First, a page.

“Occupational therapy really has a lot to offer,” she said. “We focus on developing an internal motivation and drive within a child to be independent. The therapist facilitates that child’s desire to engage in their environment and become an independent person, whatever that may look like for that child…We help kids to find their spark and see it in themselves. THEN we expand their repertoire of skills and their engagement and participation.” Piller sees few clients herself now, as much of her work involves teaching and mentoring the therapists on her staff, as well as managing the business. However, she does maintain a small caseload and has been working with one client with autism since he was eight. “When I first started working with him he couldn’t imitate me, he only had about 20 words. He had a hard time doing everything in his life. Now he’s a teenager and you wouldn’t believe that he wasn’t really talking at eight years old. He’s going to high school now and he’s getting around to his classes by himself. He still needs support, but he’s got desires and things he wants to do when he graduates. He’s made a big impact on me, and he’s made a lot of progress, too.”

Piller’s husband, Glenn, also works with their business, Piller Child Development, as the director of operations. One of their three clinics has just expanded into an adjacent suite to nearly double in size. Six additional therapists were added and there is a plan to add an additional four in the next few years. Finding work-life balance is a struggle for Piller, as she is constantly striving to better serve her staff and her clients. “The other challenge is that the leadership role is not something that comes naturally for me,” she said. “I never saw myself as a business person or a manager, but I’ve grown into that role.”

(above) As a pediatric occupational therapist, Dr. Aimee Piller focuses on developing an internal motivation and drive within a child to be independent.

While there are challenges, Piller is happy to be pursuing her passion of helping children improve their lives. She has some advice for the general public when it comes to children with disabilities. “Be mindful that every person has unique contributions,” she said. “We don’t all look the same and that’s really an amazing thing. God made us all different and unique. Recognize that differences don’t have to mean that a person can’t do something or that they are less of a person, but that we all have our own abilities and desires and that if we are aware of those differences then we can support one another.” n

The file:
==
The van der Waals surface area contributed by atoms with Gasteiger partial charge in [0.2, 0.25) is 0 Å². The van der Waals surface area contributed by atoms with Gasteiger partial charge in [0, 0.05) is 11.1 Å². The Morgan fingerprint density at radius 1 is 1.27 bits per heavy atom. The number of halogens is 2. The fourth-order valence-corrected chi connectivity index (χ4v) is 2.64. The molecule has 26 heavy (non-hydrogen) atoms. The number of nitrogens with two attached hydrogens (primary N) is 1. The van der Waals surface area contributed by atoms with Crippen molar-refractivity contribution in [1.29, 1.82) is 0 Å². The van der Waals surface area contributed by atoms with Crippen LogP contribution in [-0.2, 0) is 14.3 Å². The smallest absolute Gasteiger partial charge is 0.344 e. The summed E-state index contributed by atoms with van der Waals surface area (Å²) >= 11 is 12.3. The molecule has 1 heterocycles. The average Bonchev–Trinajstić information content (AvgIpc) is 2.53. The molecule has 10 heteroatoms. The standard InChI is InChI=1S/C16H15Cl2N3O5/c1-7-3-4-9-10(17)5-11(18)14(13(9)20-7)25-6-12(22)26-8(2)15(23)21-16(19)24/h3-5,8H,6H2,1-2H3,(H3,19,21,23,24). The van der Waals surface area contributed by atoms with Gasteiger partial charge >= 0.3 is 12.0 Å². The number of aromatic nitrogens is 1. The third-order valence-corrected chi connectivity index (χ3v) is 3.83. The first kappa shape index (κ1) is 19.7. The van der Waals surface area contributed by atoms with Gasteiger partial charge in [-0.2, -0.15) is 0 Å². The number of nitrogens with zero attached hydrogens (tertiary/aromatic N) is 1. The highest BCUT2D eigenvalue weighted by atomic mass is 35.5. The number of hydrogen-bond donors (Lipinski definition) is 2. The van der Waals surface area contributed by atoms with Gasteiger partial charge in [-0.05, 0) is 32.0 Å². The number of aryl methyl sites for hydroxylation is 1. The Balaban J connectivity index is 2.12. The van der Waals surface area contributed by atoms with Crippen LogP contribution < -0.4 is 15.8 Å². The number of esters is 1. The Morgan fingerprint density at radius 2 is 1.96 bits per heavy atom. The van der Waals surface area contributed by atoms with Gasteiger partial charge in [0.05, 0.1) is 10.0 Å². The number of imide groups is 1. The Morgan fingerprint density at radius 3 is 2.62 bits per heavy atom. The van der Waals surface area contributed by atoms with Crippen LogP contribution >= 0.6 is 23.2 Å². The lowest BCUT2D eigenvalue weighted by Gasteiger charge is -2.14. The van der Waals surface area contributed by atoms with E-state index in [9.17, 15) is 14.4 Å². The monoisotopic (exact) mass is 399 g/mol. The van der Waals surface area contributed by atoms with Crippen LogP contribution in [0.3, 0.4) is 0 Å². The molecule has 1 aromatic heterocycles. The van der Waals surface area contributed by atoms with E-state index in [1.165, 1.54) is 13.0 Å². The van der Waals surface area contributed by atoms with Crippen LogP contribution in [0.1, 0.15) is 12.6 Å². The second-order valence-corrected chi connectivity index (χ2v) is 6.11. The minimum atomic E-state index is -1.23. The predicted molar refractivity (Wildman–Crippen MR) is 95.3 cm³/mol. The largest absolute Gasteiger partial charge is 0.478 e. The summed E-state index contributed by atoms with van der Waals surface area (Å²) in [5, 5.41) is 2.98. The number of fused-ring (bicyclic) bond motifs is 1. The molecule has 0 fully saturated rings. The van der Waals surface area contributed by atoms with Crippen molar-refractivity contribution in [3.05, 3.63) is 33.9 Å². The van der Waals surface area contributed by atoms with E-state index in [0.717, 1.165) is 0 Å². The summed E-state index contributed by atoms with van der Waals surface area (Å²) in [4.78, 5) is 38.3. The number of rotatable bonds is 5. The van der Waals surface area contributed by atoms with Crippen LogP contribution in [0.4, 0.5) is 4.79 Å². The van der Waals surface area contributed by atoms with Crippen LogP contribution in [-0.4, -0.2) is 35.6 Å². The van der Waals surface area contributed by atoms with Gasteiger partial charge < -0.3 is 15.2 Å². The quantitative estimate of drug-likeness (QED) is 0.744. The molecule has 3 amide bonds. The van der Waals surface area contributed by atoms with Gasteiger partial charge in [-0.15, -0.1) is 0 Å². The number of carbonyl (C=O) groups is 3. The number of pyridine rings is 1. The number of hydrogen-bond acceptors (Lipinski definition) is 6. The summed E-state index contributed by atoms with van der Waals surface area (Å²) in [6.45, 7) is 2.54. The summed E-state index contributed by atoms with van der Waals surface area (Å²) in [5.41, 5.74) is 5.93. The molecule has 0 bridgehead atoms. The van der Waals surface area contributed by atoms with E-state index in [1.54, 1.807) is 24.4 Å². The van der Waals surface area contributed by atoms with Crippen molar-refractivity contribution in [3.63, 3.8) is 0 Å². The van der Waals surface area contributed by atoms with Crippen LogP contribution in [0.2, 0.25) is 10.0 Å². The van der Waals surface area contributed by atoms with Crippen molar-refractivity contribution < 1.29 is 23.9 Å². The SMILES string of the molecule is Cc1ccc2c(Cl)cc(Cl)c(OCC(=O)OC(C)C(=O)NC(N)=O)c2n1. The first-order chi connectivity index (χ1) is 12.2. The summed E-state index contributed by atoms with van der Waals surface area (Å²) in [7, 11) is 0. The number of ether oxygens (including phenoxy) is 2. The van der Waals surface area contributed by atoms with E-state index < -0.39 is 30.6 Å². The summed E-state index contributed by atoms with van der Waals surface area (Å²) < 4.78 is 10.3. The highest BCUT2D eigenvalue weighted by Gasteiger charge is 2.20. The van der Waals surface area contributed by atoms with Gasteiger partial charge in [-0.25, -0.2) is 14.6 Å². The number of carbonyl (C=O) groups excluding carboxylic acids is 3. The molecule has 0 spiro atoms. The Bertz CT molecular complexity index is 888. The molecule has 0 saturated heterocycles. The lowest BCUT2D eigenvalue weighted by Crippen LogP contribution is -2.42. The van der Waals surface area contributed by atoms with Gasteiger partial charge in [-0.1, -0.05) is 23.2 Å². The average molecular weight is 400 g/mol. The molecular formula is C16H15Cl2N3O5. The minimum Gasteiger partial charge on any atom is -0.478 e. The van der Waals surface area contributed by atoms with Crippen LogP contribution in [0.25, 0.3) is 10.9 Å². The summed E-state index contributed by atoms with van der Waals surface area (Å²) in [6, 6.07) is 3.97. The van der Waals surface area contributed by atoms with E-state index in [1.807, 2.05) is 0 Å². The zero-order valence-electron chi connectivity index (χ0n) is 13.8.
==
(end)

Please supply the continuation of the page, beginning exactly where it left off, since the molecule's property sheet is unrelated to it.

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Global Adventures

It has been a busy summer of travel for YC students, faculty and staff. From New York City to Athens, Greece, Panthers have spread out across the globe to learn, to grow, and to share the love of Christ.

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VIENNA

group of 21 students, faculty and staff members traveled to Vienna, Austria, for a five-week study abroad trip. The six credit-hour course combined faith and learning and focused on World War II, the Holocaust, the Sermon on the Mount, and Dietrich Bonhoeffer’s The Cost of Discipleship. Like a course on campus, there were papers, tests, and daily chapel. Every afternoon, however, the program was something different: museums, memorials, walking-tours of major cities, castles, cathedrals and more. The group visited many sites of historical interest, such as Schindler’s Factory, Dachau, and Auschwitz. Students reflected on their experiences in a class blog. At the end of the trip, the group dispersed for 10 days of additional travel to other locations in Europe.